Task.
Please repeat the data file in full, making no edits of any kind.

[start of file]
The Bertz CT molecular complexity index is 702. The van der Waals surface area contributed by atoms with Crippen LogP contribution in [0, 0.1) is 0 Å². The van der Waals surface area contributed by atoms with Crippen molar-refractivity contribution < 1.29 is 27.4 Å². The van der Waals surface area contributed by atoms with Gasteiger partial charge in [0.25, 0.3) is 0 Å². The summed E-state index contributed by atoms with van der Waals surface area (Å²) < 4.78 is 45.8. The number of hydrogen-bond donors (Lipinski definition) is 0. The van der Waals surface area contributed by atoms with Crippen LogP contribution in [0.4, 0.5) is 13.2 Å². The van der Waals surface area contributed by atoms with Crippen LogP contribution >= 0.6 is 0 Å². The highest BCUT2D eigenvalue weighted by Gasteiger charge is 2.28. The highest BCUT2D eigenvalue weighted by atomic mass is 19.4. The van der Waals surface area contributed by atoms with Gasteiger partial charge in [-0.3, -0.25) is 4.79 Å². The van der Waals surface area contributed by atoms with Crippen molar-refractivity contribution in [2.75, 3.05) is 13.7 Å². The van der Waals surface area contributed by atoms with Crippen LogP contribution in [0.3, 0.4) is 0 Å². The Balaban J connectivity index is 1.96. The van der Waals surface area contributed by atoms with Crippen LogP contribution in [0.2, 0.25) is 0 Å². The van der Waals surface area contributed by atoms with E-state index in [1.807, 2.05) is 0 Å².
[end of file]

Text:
The Bertz CT molecular complexity index is 702. The van der Waals surface area contributed by atoms with Crippen LogP contribution in [0, 0.1) is 0 Å². The van der Waals surface area contributed by atoms with Crippen molar-refractivity contribution < 1.29 is 27.4 Å². The van der Waals surface area contributed by atoms with Gasteiger partial charge in [0.25, 0.3) is 0 Å². The summed E-state index contributed by atoms with van der Waals surface area (Å²) < 4.78 is 45.8. The number of hydrogen-bond donors (Lipinski definition) is 0. The van der Waals surface area contributed by atoms with Crippen LogP contribution in [0.4, 0.5) is 13.2 Å². The van der Waals surface area contributed by atoms with Crippen LogP contribution >= 0.6 is 0 Å². The highest BCUT2D eigenvalue weighted by Gasteiger charge is 2.28. The highest BCUT2D eigenvalue weighted by atomic mass is 19.4. The van der Waals surface area contributed by atoms with Gasteiger partial charge in [-0.3, -0.25) is 4.79 Å². The van der Waals surface area contributed by atoms with Crippen molar-refractivity contribution in [2.75, 3.05) is 13.7 Å². The van der Waals surface area contributed by atoms with Crippen LogP contribution in [0.3, 0.4) is 0 Å². The Balaban J connectivity index is 1.96. The van der Waals surface area contributed by atoms with Crippen LogP contribution in [0.2, 0.25) is 0 Å². The van der Waals surface area contributed by atoms with E-state index in [1.807, 2.05) is 0 Å².